There are not so many Plux-12 decoders around:
The problem with the above decoders is that they don’t have Railcom. I like Railcom for Programming on the Main (see my post about Railcom here), so I looked for other options:
Zimo – MX623P12 Plux-12 Decoder
After receiving the decoder, I realized Piko had not just disrespected the horizontal, but also the vertical space requirements specs. The Zimo decoder is exactly 2 cm long…but somehow, it doesn’t fit:
Piko GTW2/6 – Zimo MX623P12 barely fitting
Fortunately, there was just a 1/2mm overlap. I was able to gently force the decoder in (partially, but enough). I then screwed the plastic piece back on the top, hoping I wouldn’t push further (and break) the decoder pins.
I haven’t used Zimo decoders for a while, I like the comfort of programming my decoders (usually ESU) from their PC software. But the ESU ECOS II command station makes things easy. It took a minute to update the important CVs (address, function addresses for slow speed modus…). I am glad I searched hard for a Railcom compatible decoder; thanks to direct programming on the main track, I was able to adapt the speed CVs (max speed…) in 5 minutes while having the train test-run on my layout.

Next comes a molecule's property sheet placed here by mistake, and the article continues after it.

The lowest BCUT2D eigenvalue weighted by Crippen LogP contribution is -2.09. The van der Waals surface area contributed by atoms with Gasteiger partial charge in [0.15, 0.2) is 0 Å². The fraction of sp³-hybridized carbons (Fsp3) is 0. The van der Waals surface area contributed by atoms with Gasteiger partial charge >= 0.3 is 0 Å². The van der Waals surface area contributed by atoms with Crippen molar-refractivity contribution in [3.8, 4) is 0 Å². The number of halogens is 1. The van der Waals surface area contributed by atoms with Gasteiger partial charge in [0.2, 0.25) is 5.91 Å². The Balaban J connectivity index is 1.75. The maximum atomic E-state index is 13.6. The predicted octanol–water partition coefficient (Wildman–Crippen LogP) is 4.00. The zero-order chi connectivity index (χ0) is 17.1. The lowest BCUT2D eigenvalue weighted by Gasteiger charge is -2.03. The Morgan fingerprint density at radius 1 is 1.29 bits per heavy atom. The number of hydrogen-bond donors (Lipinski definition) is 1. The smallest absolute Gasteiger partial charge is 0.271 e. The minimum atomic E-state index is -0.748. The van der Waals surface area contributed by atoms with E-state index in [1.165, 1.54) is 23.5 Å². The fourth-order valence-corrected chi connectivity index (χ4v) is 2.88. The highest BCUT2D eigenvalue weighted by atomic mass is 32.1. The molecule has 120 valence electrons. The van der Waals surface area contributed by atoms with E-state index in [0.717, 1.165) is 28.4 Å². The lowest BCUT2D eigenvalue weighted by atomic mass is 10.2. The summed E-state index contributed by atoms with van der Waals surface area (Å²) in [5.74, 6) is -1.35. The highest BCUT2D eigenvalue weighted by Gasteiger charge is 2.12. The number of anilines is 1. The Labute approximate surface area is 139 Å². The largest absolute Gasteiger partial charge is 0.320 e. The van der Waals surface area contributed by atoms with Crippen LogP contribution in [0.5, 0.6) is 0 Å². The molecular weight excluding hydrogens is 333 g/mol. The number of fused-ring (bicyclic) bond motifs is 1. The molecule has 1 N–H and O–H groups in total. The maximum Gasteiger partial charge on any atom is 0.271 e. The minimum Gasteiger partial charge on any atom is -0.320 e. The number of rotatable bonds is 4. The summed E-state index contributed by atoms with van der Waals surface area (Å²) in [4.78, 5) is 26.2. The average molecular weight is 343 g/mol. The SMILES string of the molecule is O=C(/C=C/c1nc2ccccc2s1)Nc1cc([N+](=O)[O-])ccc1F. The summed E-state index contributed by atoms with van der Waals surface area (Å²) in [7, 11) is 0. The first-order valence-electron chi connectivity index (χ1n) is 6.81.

I am annoyed by the Plux-12 issues; but it’s also important to remember the advantage of this new plug. In this model for example, interior lighting can be switched independently from headlights. I can’t say that is a killer app, but it’s nice to have.
This Stadler runs very smoothly, and has no problem climbing up with its two motors. I still need to play further with the advanced decoder setting to make sure the train runs smoothly at lower speed. The less than €200 price tag sounds very reasonable to me, and I don’t regret my purchase; make sure to check the quick video at the top of this post.
Update 2013-12 on the MX623P12 decoder and high track voltage: Thanks to the comments of a user on the French version of this blog, it now seems clear some MX623P12 decoders from Zimo may have a construction problem. They are overly sensitive to higher track voltage. The reader had his MX623P12 burn out when using it with a Märklin MS2 controller (which is known to deliver a high 18V, unless you change the default power adapter). In any case, Zimo seems to recommend checking that CV#112 is set to 0.
Railcom & Railcom Plus, what are these ?
DCC command stations for smartphone era model trains
ESU Lokprogrammer review
LDT accessory decoders SA-DEC-4-DC & S-DEC-4-DC
How to store model trains elegantly
Never miss a model railroading update, subscribe to the LocGeek newsletter.
1 email per month top, unsubscribe anytime!